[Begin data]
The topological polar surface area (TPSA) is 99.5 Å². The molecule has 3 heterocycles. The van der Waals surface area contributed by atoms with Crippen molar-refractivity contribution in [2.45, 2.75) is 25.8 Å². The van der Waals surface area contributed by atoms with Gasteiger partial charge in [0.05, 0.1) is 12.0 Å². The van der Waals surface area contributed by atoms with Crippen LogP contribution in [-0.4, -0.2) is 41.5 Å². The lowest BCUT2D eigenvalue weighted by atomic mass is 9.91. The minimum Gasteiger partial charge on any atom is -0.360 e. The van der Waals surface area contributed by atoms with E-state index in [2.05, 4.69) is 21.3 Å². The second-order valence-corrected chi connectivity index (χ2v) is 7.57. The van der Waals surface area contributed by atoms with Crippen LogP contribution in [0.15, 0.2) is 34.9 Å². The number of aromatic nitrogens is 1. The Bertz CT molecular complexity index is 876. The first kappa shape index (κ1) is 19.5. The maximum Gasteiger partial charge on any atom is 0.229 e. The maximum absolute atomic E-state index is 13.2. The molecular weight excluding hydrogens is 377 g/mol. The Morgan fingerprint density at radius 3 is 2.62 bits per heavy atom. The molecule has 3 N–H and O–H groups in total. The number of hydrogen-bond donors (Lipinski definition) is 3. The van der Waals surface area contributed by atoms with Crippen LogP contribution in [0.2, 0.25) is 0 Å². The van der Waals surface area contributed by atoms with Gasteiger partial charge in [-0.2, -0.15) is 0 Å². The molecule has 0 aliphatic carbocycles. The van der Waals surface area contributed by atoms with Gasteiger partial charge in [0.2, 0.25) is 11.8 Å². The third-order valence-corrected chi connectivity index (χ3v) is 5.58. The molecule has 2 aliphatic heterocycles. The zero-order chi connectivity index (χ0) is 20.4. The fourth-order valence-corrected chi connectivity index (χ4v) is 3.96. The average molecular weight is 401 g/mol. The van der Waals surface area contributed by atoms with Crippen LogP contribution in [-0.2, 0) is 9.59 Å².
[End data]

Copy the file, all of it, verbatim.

The topological polar surface area (TPSA) is 99.5 Å². The molecule has 3 heterocycles. The van der Waals surface area contributed by atoms with Crippen molar-refractivity contribution in [2.45, 2.75) is 25.8 Å². The van der Waals surface area contributed by atoms with Gasteiger partial charge in [0.05, 0.1) is 12.0 Å². The van der Waals surface area contributed by atoms with Crippen LogP contribution in [-0.4, -0.2) is 41.5 Å². The lowest BCUT2D eigenvalue weighted by atomic mass is 9.91. The minimum Gasteiger partial charge on any atom is -0.360 e. The van der Waals surface area contributed by atoms with E-state index in [2.05, 4.69) is 21.3 Å². The second-order valence-corrected chi connectivity index (χ2v) is 7.57. The van der Waals surface area contributed by atoms with Crippen LogP contribution in [0.15, 0.2) is 34.9 Å². The number of aromatic nitrogens is 1. The Bertz CT molecular complexity index is 876. The first kappa shape index (κ1) is 19.5. The maximum Gasteiger partial charge on any atom is 0.229 e. The maximum absolute atomic E-state index is 13.2. The molecular weight excluding hydrogens is 377 g/mol. The Morgan fingerprint density at radius 3 is 2.62 bits per heavy atom. The molecule has 3 N–H and O–H groups in total. The number of hydrogen-bond donors (Lipinski definition) is 3. The van der Waals surface area contributed by atoms with Crippen LogP contribution in [0.2, 0.25) is 0 Å². The van der Waals surface area contributed by atoms with Gasteiger partial charge in [-0.2, -0.15) is 0 Å². The molecule has 0 aliphatic carbocycles. The van der Waals surface area contributed by atoms with Gasteiger partial charge in [0.2, 0.25) is 11.8 Å². The third-order valence-corrected chi connectivity index (χ3v) is 5.58. The molecule has 2 aliphatic heterocycles. The zero-order chi connectivity index (χ0) is 20.4. The fourth-order valence-corrected chi connectivity index (χ4v) is 3.96. The average molecular weight is 401 g/mol. The van der Waals surface area contributed by atoms with Crippen LogP contribution in [-0.2, 0) is 9.59 Å².